Immune System Support

Colostrum has been found to help prevent the contraction of the flu virus in several independent studies. It also appears to be effective in fighting off other upper respiratory infections, and several organisms that cause infectious diarrhea. There is also evidence that antibodies present in it prevent the growth of cancerous cells.

Endurance

It has recently become a popular nutritional supplement for athletes while they are training. Proponents of colostrum claim the immune-boosting properties are particularly useful when athletes are under a lot of physical and emotional stress, in addition to its ability to prevent gastrointestinal issues. Athletes that take this supplement also report suffering from respiratory infections less frequently. According to a report by Dr. J.D. Buckley in the Journal of Science Medicine in Sport, the use of colostrum by athletes helps to improve recovery time following a strenuous workout.

Antibacterial & Anti-fungal Properties

Both topically and internally, this substance contains powerful antibacterial qualities. Lactoferrin is a glycoprotein in colostrum that has demonstrated anti-fungal properties. Lysozyme, an enzyme, is both anti-fungal and antibacterial in nature, helping to break down the cellular walls of bacteria. Another antibacterial enzyme, lactoperoxidase, inhibits bacterial metabolism, degrades some carcinogens, and has been shown to deactivate certain viruses like polio and HIV-137.

Antioxidant and Anti-Aging Support

The proline-rich polypeptides (PRPs) in colostrum may help to slow down the signs of aging in several different ways. PRPs have been shown to help prevent the growth of amyloid plaque in the brain, a hallmark of Alzheimer’s disease. Other studies suggest that PRPs may also slow brain cell death, support healthy cell growth, limit cell mutation, and reduce the effects of oxidative stress on cells. PRPs may even slow down the natural aging process on a cellular level.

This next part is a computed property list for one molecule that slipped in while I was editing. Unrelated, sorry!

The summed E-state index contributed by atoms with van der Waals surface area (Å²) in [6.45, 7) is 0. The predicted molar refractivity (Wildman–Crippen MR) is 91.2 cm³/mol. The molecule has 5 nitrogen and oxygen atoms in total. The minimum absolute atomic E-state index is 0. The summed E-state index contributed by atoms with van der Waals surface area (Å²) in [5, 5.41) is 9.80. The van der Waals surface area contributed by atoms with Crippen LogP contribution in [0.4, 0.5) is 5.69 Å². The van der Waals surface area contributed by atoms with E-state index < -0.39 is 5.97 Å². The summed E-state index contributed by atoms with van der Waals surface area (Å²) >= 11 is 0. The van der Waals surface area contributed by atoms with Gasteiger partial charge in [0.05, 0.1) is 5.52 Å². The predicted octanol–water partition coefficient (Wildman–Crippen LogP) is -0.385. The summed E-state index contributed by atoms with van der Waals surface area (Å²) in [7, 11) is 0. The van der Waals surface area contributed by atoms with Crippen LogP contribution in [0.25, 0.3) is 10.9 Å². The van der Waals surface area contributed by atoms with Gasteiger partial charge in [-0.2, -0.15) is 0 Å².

Word of Caution

Bovine colostrum is not recommended for anyone who has dairy allergies, or women who are pregnant or breastfeeding. In rare cases, side effects in HIV patients have occurred, including nausea, vomiting, decreased red blood cell count, and abnormal liver function. While there is no evidence that bovine spongiform encephalitis, or “mad cow disease,’ is transmitted through the consumption of this substance, avoiding dairy products from countries affected by this disease is recommended.

About the Author

John Staughton is a traveling writer, editor, and publisher who earned his English and Integrative Biology degrees from the University of Illinois in Champaign, Urbana (USA). He is the co-founder of a literary journal, Sheriff Nottingham, and calls the most beautiful places in the world his office. On a perpetual journey towards the idea of home, he uses words to educate, inspire, uplift and evolve.